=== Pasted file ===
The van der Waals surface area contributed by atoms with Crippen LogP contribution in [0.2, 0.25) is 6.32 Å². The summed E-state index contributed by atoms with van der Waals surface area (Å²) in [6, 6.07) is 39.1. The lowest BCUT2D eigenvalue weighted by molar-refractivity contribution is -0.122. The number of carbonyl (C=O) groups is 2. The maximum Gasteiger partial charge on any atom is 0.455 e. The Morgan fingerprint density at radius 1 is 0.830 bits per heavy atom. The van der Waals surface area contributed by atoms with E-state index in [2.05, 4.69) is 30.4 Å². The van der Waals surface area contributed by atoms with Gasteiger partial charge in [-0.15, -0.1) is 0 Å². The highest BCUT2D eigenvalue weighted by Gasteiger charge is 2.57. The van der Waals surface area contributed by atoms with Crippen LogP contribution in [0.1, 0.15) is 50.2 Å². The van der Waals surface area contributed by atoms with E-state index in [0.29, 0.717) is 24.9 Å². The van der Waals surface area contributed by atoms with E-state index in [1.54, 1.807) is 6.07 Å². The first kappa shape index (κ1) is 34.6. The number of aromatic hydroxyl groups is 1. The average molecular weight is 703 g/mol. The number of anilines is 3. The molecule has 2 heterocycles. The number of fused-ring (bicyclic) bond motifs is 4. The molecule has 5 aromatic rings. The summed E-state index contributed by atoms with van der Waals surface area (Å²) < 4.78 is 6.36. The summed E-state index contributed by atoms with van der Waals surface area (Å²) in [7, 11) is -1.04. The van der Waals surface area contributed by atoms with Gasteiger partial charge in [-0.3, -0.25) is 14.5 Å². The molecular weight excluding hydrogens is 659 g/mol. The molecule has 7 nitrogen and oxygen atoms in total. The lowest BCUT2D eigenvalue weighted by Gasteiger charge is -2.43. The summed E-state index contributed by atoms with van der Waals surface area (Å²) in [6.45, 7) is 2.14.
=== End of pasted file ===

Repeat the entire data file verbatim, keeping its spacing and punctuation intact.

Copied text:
The van der Waals surface area contributed by atoms with Crippen LogP contribution in [0.2, 0.25) is 6.32 Å². The summed E-state index contributed by atoms with van der Waals surface area (Å²) in [6, 6.07) is 39.1. The lowest BCUT2D eigenvalue weighted by molar-refractivity contribution is -0.122. The number of carbonyl (C=O) groups is 2. The maximum Gasteiger partial charge on any atom is 0.455 e. The Morgan fingerprint density at radius 1 is 0.830 bits per heavy atom. The van der Waals surface area contributed by atoms with E-state index in [2.05, 4.69) is 30.4 Å². The van der Waals surface area contributed by atoms with Gasteiger partial charge in [-0.15, -0.1) is 0 Å². The highest BCUT2D eigenvalue weighted by Gasteiger charge is 2.57. The van der Waals surface area contributed by atoms with Crippen LogP contribution in [0.1, 0.15) is 50.2 Å². The van der Waals surface area contributed by atoms with E-state index in [0.29, 0.717) is 24.9 Å². The van der Waals surface area contributed by atoms with E-state index in [1.54, 1.807) is 6.07 Å². The first kappa shape index (κ1) is 34.6. The number of aromatic hydroxyl groups is 1. The average molecular weight is 703 g/mol. The number of anilines is 3. The molecule has 2 heterocycles. The number of fused-ring (bicyclic) bond motifs is 4. The molecule has 5 aromatic rings. The summed E-state index contributed by atoms with van der Waals surface area (Å²) < 4.78 is 6.36. The summed E-state index contributed by atoms with van der Waals surface area (Å²) in [7, 11) is -1.04. The van der Waals surface area contributed by atoms with Gasteiger partial charge in [-0.3, -0.25) is 14.5 Å². The molecular weight excluding hydrogens is 659 g/mol. The molecule has 7 nitrogen and oxygen atoms in total. The lowest BCUT2D eigenvalue weighted by Gasteiger charge is -2.43. The summed E-state index contributed by atoms with van der Waals surface area (Å²) in [6.45, 7) is 2.14.